The world’s political calendar in 2012 includes a swathe of leadership transitions in major states, from China to France, Russia to Iran. Against this global canvas, any mayoral election looks a minor event - even when the contest is over the governance of a city of London’s scale and magnetism.
But if the vote for the mayor and the twenty-five members of the London Assembly on 3 May may struggle to find a place in the international media diary, that won’t be the case with the high-summer theatrics that follow in the city: Queen Elizabeth’s diamond jubilee, whose centrepiece is a festive weekend in early June, the Olympic and Paralympic games in July-September, London 2012 (“Britain’s biggest ever cultural festival”), and the bicentenary celebration of Charles Dickens, master chronicler of London life and characters. This heady mix of pageantry, sport, tourism, commerce, and culture – exceptional even by London’s standards – promises to sustain if also to test official London’s claim to be a successful “world city”.
The planning for these “shared national (and global) experiences”, as event-managers and brand-marketers learned in the 1990s to call them, is well under way. A new Olympics stadium in a historically disadvantaged part of east London is the flagship of cavernous infrastructural projects - transport, housing, retail, and sporting - whose social effects and legacy are already proving controversial. More discreetly though no less vigorously, government departments and the “royal household” (in effect a department of its own) are working to ensure that the events of jubilee year - exhibitions, beacons, medals, civic honours, the queen’s procession around her realm - are a model of legitimising serenity.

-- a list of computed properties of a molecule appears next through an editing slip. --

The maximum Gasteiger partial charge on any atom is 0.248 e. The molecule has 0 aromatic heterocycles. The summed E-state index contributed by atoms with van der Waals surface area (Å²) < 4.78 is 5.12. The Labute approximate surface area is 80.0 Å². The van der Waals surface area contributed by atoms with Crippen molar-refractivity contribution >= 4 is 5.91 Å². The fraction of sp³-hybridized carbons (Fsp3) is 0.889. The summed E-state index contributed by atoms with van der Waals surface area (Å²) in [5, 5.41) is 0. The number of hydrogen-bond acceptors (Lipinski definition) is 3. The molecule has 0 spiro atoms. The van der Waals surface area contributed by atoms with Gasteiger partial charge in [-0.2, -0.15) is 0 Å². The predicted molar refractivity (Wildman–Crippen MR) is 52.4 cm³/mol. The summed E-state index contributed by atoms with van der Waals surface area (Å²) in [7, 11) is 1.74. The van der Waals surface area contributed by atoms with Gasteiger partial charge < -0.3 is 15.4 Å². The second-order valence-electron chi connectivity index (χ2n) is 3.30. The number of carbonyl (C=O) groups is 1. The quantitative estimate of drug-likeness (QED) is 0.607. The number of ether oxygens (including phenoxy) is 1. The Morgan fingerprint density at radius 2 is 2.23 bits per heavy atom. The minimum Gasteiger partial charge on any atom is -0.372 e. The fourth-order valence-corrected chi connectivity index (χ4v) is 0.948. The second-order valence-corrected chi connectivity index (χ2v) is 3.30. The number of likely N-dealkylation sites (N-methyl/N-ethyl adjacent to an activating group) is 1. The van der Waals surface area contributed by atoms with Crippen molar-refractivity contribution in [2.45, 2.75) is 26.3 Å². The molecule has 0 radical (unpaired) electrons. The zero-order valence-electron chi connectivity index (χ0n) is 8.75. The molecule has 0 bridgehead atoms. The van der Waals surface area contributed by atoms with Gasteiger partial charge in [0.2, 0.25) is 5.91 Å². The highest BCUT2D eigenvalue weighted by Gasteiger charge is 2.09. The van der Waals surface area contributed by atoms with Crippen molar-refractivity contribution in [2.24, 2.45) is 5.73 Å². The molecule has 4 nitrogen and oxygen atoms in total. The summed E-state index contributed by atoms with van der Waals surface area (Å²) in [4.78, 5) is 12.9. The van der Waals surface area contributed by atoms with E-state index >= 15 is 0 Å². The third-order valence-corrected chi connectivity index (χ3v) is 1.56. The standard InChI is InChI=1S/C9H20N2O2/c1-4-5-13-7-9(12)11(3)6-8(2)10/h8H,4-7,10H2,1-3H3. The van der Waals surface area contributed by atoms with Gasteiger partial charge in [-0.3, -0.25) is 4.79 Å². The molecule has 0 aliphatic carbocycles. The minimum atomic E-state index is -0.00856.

The political context ensures that risk-assessment is a priority. The riots and protests that have marked London’s 2011, occurring against a background of great economic pressure on many of its inhabitants’ livelihoods and life-chances, as well as the more serious declarative threats from jihadi and Irish republican splinter groups, must be factored in. Every large public gathering, every compelling image, will continue to be underpinned by an intense security and surveillance operation. Behind the scenes, though with visible evidence on almost every street-corner, London is on permanent alert.
This technicolour season of high stakes makes the election for London’s mayor appear no more than a grey routine of “banal democracy” (to adapt Michael Billig's notion). Yet in its own terms, and even in the context of the spectacles to come, it is far from monochrome.